13. Learned Counsel for the respondents has submitted that the respondents were not members of the appellants' family nor were hired labourers nor the servants on wages and were in lawful possession of the suit field. Therefore, he further submits, they were deemed tenants under the provision of Section 6 of the Tenancy Act. He has placed reliance upon the case of Jagan @ Jagannath Umaji Vs. Gokuldas Hiralal Tewari reported in AIR 1987 SC 2429 in support of his arguments.
14. No doubt, under Section 6 of the Tenancy Act, a person who lawfully cultivates land belonging to another person and who is not a member of the owner's family or who is not a servant on wages payable in cash or kind, not being paid in crop share or who is not a hired labourer cultivating the land under the personal supervision of the owner, is a deemed tenant. This is what has been laid down by the Hon'ble Apex Court in the said case of Jagan (supra).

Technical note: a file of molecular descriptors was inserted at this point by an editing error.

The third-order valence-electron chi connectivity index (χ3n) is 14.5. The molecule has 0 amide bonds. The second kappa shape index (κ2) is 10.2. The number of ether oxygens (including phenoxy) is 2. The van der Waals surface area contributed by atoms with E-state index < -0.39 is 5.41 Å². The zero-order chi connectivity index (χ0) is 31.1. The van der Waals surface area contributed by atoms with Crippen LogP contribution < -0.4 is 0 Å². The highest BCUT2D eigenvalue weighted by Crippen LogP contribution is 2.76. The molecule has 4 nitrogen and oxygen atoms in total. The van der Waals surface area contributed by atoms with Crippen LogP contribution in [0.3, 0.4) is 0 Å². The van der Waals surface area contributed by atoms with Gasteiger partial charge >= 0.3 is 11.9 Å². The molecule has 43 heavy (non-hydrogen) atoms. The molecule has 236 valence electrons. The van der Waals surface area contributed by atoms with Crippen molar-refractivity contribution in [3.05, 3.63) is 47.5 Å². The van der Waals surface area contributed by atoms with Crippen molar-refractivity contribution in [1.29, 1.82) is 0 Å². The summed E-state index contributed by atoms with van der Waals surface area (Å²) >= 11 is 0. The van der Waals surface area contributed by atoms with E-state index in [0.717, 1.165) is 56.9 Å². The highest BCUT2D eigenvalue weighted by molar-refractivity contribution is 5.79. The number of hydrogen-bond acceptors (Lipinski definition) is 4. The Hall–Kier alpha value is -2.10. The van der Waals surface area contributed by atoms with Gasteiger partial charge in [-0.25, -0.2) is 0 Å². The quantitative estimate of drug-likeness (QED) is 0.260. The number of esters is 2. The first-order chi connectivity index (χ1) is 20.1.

15. In the instant case, there is no dispute about the fact that the possession of the respondents was lawful as they were permitted to cultivate the suit field by the appellants. It is also not in dispute that they were cultivating the suit field for a period of about 7 to 8 years immediately before filing of the suit. Therefore, now, it would have to be seen whether the respondents, as submitted by them, fulfilled the remaining conditions required for giving them status of 'deemed tenants' under Section 6 of the Tenancy Act. Definitely, there would be an issue in this regard which would require adjudication in accordance with law. This issue would be; "Whether the defendants are deemed tenants as per Section 6 of the Bombay Tenancy and Agricultural Lands (Vidarbha Region) Act, 1958?" This issue, under Section 125 of the Tenancy Act, is required to be settled and decided by the Competent Authority and the Civil Court would have no jurisdiction to decide the same and till the time it is settled and decided, the suit would have to be stayed by the Civil Court. But, before giving any finding as to whether or not this issue ought to be framed and referred to the Competent Authority by the Civil Court, it would be necessary for this Court to consider whether the issue, being in the nature of alternative plea, could be raised at all by the respondents in the facts and circumstances of this case.